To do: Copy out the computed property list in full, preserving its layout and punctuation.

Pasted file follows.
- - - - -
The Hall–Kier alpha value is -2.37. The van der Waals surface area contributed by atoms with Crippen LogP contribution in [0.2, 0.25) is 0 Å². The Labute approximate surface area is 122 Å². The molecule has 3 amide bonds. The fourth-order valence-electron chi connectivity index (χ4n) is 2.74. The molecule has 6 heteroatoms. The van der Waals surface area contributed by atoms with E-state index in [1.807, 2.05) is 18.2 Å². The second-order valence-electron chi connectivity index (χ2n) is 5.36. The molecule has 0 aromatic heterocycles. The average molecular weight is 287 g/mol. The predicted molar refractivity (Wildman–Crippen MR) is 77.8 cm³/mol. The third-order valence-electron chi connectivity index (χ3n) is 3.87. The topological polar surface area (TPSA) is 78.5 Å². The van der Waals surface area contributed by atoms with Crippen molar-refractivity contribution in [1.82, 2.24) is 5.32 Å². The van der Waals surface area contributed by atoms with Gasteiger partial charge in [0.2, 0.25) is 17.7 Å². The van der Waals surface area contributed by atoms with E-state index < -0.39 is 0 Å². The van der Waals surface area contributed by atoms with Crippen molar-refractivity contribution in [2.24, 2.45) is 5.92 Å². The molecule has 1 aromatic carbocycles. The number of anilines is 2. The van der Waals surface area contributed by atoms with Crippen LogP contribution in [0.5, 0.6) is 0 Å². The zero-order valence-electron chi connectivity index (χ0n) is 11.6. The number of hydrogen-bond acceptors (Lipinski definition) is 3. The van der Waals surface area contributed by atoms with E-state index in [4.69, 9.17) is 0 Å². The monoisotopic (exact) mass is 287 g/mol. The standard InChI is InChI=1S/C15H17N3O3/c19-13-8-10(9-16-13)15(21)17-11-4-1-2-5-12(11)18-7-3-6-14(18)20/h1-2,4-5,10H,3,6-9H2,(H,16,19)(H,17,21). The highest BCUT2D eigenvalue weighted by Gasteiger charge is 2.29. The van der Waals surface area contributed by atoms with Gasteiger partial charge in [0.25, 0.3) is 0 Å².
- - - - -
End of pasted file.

The Hall–Kier alpha value is -2.37. The van der Waals surface area contributed by atoms with Crippen LogP contribution in [0.2, 0.25) is 0 Å². The Labute approximate surface area is 122 Å². The molecule has 3 amide bonds. The fourth-order valence-electron chi connectivity index (χ4n) is 2.74. The molecule has 6 heteroatoms. The van der Waals surface area contributed by atoms with E-state index in [1.807, 2.05) is 18.2 Å². The second-order valence-electron chi connectivity index (χ2n) is 5.36. The molecule has 0 aromatic heterocycles. The average molecular weight is 287 g/mol. The predicted molar refractivity (Wildman–Crippen MR) is 77.8 cm³/mol. The third-order valence-electron chi connectivity index (χ3n) is 3.87. The topological polar surface area (TPSA) is 78.5 Å². The van der Waals surface area contributed by atoms with Crippen molar-refractivity contribution in [1.82, 2.24) is 5.32 Å². The van der Waals surface area contributed by atoms with Gasteiger partial charge in [0.2, 0.25) is 17.7 Å². The van der Waals surface area contributed by atoms with E-state index < -0.39 is 0 Å². The van der Waals surface area contributed by atoms with Crippen molar-refractivity contribution in [2.24, 2.45) is 5.92 Å². The molecule has 1 aromatic carbocycles. The number of anilines is 2. The van der Waals surface area contributed by atoms with Crippen LogP contribution in [0.5, 0.6) is 0 Å². The zero-order valence-electron chi connectivity index (χ0n) is 11.6. The number of hydrogen-bond acceptors (Lipinski definition) is 3. The van der Waals surface area contributed by atoms with E-state index in [4.69, 9.17) is 0 Å². The monoisotopic (exact) mass is 287 g/mol. The standard InChI is InChI=1S/C15H17N3O3/c19-13-8-10(9-16-13)15(21)17-11-4-1-2-5-12(11)18-7-3-6-14(18)20/h1-2,4-5,10H,3,6-9H2,(H,16,19)(H,17,21). The highest BCUT2D eigenvalue weighted by Gasteiger charge is 2.29. The van der Waals surface area contributed by atoms with Gasteiger partial charge in [0.25, 0.3) is 0 Å².